The Morning Report
Get the news and information you need to take on the day.
It’s like the uncomfortable and horrendous tube socks that keep finding their way under the tree each year: Big, ugly pension debt seems to be the gift that government officials can’t stop getting.
And arguably, it’s a gift given by themselves and their predecessors, who never put enough money in the retirement pot.
The season of giving delivered exactly such a tiding to San Diego Unified board trustees Tuesday night in the form of an audit that found $400 million worth of pension debt on the district’s books.
Pension debt is like a snowball rolling down a hill in a far-off forest. No one notices it until it crashes through the tree line and is heading straight for the ski lodge full of hundreds of people (or teachers’ jobs in this case).
But enough of winter metaphors! The news of this toxic spot on the district’s books does not come at a good time. On Tuesday, board members also learned they may need to cut $37 million from next year’s budget and an additional $38 million the following year, as KPBS reported.
Why, you might ask, are so many districts in the state facing perpetual budget cuts, even as the state has been making large spending increases in education each year for the last several years? Well, a few things:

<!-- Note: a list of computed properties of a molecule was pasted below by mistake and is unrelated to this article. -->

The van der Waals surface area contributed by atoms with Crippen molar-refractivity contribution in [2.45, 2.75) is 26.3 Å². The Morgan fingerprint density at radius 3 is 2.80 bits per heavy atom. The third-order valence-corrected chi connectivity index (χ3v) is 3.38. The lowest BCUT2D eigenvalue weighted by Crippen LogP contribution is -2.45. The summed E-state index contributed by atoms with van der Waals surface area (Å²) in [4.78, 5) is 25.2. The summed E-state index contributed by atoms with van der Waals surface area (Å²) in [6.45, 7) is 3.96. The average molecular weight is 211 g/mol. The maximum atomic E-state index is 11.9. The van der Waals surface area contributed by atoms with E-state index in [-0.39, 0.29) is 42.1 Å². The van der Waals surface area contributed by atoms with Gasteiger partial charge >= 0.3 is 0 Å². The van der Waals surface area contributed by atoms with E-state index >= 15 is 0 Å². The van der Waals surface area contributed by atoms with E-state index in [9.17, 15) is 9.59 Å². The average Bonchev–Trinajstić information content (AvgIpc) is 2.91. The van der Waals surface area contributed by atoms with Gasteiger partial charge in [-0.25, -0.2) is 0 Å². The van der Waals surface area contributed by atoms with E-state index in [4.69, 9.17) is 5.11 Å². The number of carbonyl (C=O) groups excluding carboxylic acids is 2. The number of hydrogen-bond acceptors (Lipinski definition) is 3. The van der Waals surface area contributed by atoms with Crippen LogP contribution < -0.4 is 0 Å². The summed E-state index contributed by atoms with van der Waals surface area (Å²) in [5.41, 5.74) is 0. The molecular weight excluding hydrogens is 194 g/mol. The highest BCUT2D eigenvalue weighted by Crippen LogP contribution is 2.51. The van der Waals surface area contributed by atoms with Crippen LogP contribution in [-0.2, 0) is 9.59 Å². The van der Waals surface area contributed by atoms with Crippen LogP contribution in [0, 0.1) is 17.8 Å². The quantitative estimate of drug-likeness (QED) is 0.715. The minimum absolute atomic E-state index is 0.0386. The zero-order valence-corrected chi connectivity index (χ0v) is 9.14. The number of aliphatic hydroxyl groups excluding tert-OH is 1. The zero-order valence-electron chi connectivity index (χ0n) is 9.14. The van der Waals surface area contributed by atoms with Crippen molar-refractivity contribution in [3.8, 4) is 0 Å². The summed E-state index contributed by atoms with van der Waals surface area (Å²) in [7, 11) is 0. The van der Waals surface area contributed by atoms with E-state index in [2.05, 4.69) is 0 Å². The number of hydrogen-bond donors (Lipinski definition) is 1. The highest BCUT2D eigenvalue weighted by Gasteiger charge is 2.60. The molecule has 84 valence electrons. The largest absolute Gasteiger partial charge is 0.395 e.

One: The increases aren’t exactly increases like you might think. The state has actually been making these large “increases” to make up for post-recession cuts. This is the first year local school districts have received pre-recession levels of funding.
But two: That doesn’t totally explain it. School districts also made lots of cuts during the recession, so in theory they should only be adding back to their budgets now, not taking away.
Three: This is the real problem. Districts costs are increasing faster than the money coming from the state. Special education costs are going up. Mandated pension costs are going up. And to boot, lots of districts like San Diego Unified are shedding students. One less kid, means that much less money from the state.
Finally: There is one cost districts can control. It’s a cost they don’t want to talk about and they probably think I’m part of the alt-right for talking about it. (Will H. is funded by Michael Blooberg and Wal-Mart, they will say!) What I’m talking about is teacher raises. School districts have foreseen the mandated increases in special ed costs and pension liabilities and decreased enrollment. And yet many, including San Diego Unified, have given raises anyway. That’s great. I truly have no doubt that people deserve them. But districts must be mindful that whatever costs they add through raises could be taken away in layoffs later.
Back to this $400 million debt (which coincidentally is about 40 percent of San Diego Unified’s yearly budget) for a second.
Several San Diego Unified board members pointed out that a lot of this debt service is mandated by the state. Local districts are forced to pay certain amounts to pay for teacher’s retirement and health benefits each year.